1 ( +2 / -1 )

How does an oil rich country screw itself so badly?

Good question. Venezuela's rulers must answer for it. And so should US, Russian and Chinese rulers. And the oil companies in each country. And their financial backers.

The other effect of the sanctions under consideration by the Trump administration involves Russia and China. Venezuela is heavily indebted to Russia and China. In fact, much of the cash it generates from selling crude oil actually goes to pay the interest on loans it has from Russia and China. U.S. sanctions would decrease this revenue, forcing Russian oil firm Rosneft and Chinese interests to seize Venezuelan oil assets outside of Venezuela . The most significant of these assets are the refineries in the U.S. owned by Citgo, which are collateral on Venezuela's debts to Rosneft . https://www.forbes.com/sites/ellenrwald/2019/01/23/amid-the-venezuelan-crisis-a-look-at-oil-russia-and-trump/#6ea172eb394c

1 ( +2 / -1 )

Maduro may well be a disaster for his country, but surely the Us must have learned by now that getting involved like this never ends well.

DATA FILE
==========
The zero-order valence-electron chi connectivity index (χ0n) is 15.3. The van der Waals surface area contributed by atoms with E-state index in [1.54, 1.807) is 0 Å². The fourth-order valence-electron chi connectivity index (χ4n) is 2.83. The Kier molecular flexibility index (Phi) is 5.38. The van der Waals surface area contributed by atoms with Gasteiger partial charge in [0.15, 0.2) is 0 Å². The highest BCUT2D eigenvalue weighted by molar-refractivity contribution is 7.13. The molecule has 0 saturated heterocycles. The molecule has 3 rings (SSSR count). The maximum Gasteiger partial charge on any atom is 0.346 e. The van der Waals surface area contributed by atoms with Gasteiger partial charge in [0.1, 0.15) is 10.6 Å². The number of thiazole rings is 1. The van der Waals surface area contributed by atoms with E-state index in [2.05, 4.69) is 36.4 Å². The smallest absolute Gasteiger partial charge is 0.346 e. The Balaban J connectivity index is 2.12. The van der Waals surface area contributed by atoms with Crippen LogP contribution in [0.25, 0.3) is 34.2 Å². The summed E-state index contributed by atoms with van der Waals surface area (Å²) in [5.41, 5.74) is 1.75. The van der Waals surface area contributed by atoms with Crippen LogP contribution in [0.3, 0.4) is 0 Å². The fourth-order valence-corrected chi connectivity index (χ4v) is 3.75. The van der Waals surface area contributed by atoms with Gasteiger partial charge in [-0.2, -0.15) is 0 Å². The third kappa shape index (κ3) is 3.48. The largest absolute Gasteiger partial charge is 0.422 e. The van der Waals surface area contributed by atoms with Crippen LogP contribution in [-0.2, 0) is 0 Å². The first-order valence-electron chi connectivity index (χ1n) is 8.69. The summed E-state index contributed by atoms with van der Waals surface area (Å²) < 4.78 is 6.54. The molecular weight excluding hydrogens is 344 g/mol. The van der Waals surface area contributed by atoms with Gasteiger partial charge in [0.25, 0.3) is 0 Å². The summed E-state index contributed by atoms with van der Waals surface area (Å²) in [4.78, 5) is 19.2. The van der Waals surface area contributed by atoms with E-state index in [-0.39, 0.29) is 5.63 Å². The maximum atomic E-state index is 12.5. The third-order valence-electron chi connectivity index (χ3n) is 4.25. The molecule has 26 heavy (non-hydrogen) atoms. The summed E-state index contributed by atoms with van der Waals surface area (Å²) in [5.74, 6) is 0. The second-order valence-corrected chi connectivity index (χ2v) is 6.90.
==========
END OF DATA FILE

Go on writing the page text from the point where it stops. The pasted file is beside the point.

0 ( +1 / -1 )

Oh, America has 'determined' that a guy who refused to run in the Presidential election because he lacked a wide enough base of support to win that, but declared himself President anyway, is democratically minded.

Of course, they also recently 'determined' that a group that also lacked a wide base of support to win an election, but were determined to take power anyway were democratically minded, and moderate. You probably know them by the acronym ISIS.

0 ( +2 / -2 )

Anyone who wants an insight into Venezuela's current situation should read "Comandante" by Guardian UK journalist and Venezuela correspondent Rory Carroll. Granted, one book is just one man's opinion, but at least that opinion comes from someone who lived in and reported on the country for many years and Carroll is neither a right-wing hack nor a Chavista.

As Carroll makes clear and a few other posters have said, it was mismanagement and incompetence rather than US interference or "socialism" that led to things going so badly wrong. Chavez's rule was a personality cult, and the people's faith in him, despite all the evidence Chavez wasn't going to pull off any miracles, is not something Maduro is going to be able to replicate however much he tries to channel the spirit of Chavez (red shirts, Bolivarian Revolution) in order to hang on to power.